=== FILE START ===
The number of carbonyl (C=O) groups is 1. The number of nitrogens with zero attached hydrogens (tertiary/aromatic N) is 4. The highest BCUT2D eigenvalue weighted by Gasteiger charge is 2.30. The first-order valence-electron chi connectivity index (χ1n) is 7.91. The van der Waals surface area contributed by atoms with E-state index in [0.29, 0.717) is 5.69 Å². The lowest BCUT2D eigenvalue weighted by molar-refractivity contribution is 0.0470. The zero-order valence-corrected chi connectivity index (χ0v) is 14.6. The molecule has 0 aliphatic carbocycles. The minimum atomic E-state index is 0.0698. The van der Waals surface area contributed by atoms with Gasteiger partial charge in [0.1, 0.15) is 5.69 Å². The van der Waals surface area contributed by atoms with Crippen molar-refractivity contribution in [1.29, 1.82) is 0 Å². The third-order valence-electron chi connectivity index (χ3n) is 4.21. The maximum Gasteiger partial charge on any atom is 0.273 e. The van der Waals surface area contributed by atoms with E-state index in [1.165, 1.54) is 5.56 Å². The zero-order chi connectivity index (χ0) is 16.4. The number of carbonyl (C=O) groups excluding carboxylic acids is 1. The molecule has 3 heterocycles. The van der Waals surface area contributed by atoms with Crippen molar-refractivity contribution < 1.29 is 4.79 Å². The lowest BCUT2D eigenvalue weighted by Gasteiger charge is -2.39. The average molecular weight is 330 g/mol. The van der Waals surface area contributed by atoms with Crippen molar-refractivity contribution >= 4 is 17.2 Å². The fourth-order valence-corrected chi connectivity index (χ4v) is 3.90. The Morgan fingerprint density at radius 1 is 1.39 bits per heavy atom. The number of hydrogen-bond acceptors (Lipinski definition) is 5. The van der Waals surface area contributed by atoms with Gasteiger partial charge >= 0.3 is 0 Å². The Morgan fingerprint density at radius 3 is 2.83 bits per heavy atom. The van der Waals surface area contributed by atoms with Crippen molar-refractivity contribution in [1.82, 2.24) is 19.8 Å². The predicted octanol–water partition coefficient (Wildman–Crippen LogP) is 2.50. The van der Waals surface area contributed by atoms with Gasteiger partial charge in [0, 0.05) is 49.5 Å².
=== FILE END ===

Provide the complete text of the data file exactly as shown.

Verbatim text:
The number of carbonyl (C=O) groups is 1. The number of nitrogens with zero attached hydrogens (tertiary/aromatic N) is 4. The highest BCUT2D eigenvalue weighted by Gasteiger charge is 2.30. The first-order valence-electron chi connectivity index (χ1n) is 7.91. The van der Waals surface area contributed by atoms with E-state index in [0.29, 0.717) is 5.69 Å². The lowest BCUT2D eigenvalue weighted by molar-refractivity contribution is 0.0470. The zero-order valence-corrected chi connectivity index (χ0v) is 14.6. The molecule has 0 aliphatic carbocycles. The minimum atomic E-state index is 0.0698. The van der Waals surface area contributed by atoms with Gasteiger partial charge in [0.1, 0.15) is 5.69 Å². The van der Waals surface area contributed by atoms with Crippen molar-refractivity contribution in [1.29, 1.82) is 0 Å². The third-order valence-electron chi connectivity index (χ3n) is 4.21. The maximum Gasteiger partial charge on any atom is 0.273 e. The van der Waals surface area contributed by atoms with E-state index in [1.165, 1.54) is 5.56 Å². The zero-order chi connectivity index (χ0) is 16.4. The number of carbonyl (C=O) groups excluding carboxylic acids is 1. The molecule has 3 heterocycles. The van der Waals surface area contributed by atoms with Crippen molar-refractivity contribution < 1.29 is 4.79 Å². The lowest BCUT2D eigenvalue weighted by Gasteiger charge is -2.39. The average molecular weight is 330 g/mol. The van der Waals surface area contributed by atoms with Crippen molar-refractivity contribution >= 4 is 17.2 Å². The fourth-order valence-corrected chi connectivity index (χ4v) is 3.90. The Morgan fingerprint density at radius 1 is 1.39 bits per heavy atom. The number of hydrogen-bond acceptors (Lipinski definition) is 5. The van der Waals surface area contributed by atoms with Gasteiger partial charge >= 0.3 is 0 Å². The Morgan fingerprint density at radius 3 is 2.83 bits per heavy atom. The van der Waals surface area contributed by atoms with Crippen molar-refractivity contribution in [1.82, 2.24) is 19.8 Å². The predicted octanol–water partition coefficient (Wildman–Crippen LogP) is 2.50. The van der Waals surface area contributed by atoms with Gasteiger partial charge in [0, 0.05) is 49.5 Å².